EVERETT — The city of Everett and the Boeing Co. are going to be counting vehicle traffic around the company’s factory, likely starting soon.
The data will inform conversations about Boeing employment levels and parking capacity under an agreement between the city and the company signed last month. Limits on those two metrics were set in 2001 and are being eliminated. Together, the company and the city want to address congestion “while allowing for employment growth,” according to a City Council briefing memo.
“We are pleased to have worked collaboratively with the city of Everett on this new agreement over the past several years,” Paul Bergman, a company spokesman, said in a written statement.
As long as traffic volume doesn’t exceed agreed levels, “they can park as many cars as they want at no extra cost,” said Kathleen Baxter, a spokeswoman for Everett public works.
The move comes as Boeing considers development of a new “middle-market” airplane, unofficially known as the 797, which local leaders would like to see assembled in Everett — though the new model has not been approved by the company’s board.
The city and the airplane maker plan to focus on the peak commuting hours of weekday afternoons. The counts will be compared with the estimates drawn up when Boeing and the city negotiated what they call traffic mitigation fees.
Around 84,200 drivers each day use Highway 526, also known as the Boeing Freeway, though not all are headed to and from Boeing, according to data. The state has been studying potential improvements along that corridor for years.
In a 1991 agreement, the company paid a traffic mitigation fee of $47.5 million in anticipation of plant expansion and the coming 777 line. About half the money went to the state, and most of the rest went to Snohomish County and Everett.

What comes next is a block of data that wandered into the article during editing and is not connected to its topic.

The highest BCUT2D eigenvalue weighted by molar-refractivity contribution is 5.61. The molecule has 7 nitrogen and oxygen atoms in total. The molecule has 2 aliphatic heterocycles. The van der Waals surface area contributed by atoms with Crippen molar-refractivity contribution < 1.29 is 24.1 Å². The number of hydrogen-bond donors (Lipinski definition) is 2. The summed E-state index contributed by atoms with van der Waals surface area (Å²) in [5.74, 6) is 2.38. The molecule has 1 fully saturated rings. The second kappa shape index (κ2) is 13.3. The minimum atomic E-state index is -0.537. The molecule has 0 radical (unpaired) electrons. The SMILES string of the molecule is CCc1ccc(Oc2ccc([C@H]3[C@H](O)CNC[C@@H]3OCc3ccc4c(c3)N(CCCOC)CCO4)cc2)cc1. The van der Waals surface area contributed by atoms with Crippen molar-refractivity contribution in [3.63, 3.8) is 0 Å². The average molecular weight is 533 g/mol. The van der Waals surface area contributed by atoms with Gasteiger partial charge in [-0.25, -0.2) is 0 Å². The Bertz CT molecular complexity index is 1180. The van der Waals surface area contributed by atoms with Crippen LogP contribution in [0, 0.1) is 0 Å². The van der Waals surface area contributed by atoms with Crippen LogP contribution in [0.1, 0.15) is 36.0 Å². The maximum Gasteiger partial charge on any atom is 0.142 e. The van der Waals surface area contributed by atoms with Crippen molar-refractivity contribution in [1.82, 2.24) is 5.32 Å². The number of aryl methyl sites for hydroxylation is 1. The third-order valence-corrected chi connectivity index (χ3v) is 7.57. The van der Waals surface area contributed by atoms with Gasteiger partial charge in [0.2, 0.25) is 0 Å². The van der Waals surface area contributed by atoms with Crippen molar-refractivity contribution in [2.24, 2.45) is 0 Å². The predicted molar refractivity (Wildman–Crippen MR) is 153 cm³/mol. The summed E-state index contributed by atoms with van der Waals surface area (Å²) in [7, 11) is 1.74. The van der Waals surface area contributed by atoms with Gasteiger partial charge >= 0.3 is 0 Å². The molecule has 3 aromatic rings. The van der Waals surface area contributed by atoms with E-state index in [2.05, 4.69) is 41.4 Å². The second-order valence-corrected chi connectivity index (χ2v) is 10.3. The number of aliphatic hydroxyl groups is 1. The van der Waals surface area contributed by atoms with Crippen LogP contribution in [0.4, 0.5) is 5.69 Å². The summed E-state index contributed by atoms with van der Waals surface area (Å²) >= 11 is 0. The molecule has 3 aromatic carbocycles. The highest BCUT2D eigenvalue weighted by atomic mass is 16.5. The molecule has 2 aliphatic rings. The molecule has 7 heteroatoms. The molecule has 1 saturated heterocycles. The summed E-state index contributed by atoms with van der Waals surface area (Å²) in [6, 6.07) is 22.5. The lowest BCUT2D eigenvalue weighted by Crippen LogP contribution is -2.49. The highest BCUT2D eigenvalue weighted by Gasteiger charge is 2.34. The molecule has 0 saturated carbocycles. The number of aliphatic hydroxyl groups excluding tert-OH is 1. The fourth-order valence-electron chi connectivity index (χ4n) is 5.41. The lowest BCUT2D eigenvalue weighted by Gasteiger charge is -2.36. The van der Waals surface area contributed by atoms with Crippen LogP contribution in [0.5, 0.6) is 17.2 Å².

The Everett City Council approved the new traffic counting system in February. Boeing is paying for the cost of the equipment, estimated at around $110,000.
It is similar to the traffic counting technology the city has deployed in other locations, Baxter said.
The first annual data report is expected in March 2020.
A 2001 update to the mitigation plan loosened restrictions on the Everett plant to no more than 21,000 parking stalls and 35,000 employees. As part of those caps, Boeing didn’t pay additional traffic mitigation fees unless it saw increases in vehicle trips.
Since then, Boeing has not generated the traffic that was anticipated, Baxter said.
The new system “should provide much greater accuracy in tracking Boeing volumes,” she said.
With the changes, Boeing still would pay fees if traffic exceeded the agreed numbers, but the baseline then could be raised for the next year.
The two parties expect to have a better idea of what that might look like once there’s a year’s worth of data collected.
The new agreement with the city does not affect Boeing traffic mitigation arrangements with Snohomish County or the state.